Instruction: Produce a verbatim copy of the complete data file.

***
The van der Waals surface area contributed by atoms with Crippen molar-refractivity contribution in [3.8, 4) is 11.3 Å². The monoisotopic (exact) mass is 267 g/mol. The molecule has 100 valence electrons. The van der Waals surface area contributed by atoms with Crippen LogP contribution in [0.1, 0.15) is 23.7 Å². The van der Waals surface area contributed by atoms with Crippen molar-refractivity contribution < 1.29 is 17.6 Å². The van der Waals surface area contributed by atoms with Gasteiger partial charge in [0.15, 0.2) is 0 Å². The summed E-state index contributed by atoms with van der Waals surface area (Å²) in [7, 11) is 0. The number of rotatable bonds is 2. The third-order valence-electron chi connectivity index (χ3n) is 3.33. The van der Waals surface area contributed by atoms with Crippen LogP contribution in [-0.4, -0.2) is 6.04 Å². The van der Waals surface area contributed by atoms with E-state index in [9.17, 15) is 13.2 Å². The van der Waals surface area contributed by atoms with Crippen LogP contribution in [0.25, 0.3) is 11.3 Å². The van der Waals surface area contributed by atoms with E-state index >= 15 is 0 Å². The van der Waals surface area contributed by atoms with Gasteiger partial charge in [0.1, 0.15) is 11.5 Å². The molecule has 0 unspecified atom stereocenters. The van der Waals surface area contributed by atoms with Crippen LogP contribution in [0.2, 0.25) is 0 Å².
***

The van der Waals surface area contributed by atoms with Crippen molar-refractivity contribution in [3.8, 4) is 11.3 Å². The monoisotopic (exact) mass is 267 g/mol. The molecule has 100 valence electrons. The van der Waals surface area contributed by atoms with Crippen LogP contribution in [0.1, 0.15) is 23.7 Å². The van der Waals surface area contributed by atoms with Crippen molar-refractivity contribution < 1.29 is 17.6 Å². The van der Waals surface area contributed by atoms with Gasteiger partial charge in [0.15, 0.2) is 0 Å². The summed E-state index contributed by atoms with van der Waals surface area (Å²) in [7, 11) is 0. The number of rotatable bonds is 2. The third-order valence-electron chi connectivity index (χ3n) is 3.33. The van der Waals surface area contributed by atoms with Crippen LogP contribution in [-0.4, -0.2) is 6.04 Å². The van der Waals surface area contributed by atoms with E-state index in [9.17, 15) is 13.2 Å². The van der Waals surface area contributed by atoms with Crippen LogP contribution in [0.25, 0.3) is 11.3 Å². The van der Waals surface area contributed by atoms with E-state index >= 15 is 0 Å². The van der Waals surface area contributed by atoms with Gasteiger partial charge in [0.1, 0.15) is 11.5 Å². The molecule has 0 unspecified atom stereocenters. The van der Waals surface area contributed by atoms with Crippen LogP contribution in [0.2, 0.25) is 0 Å².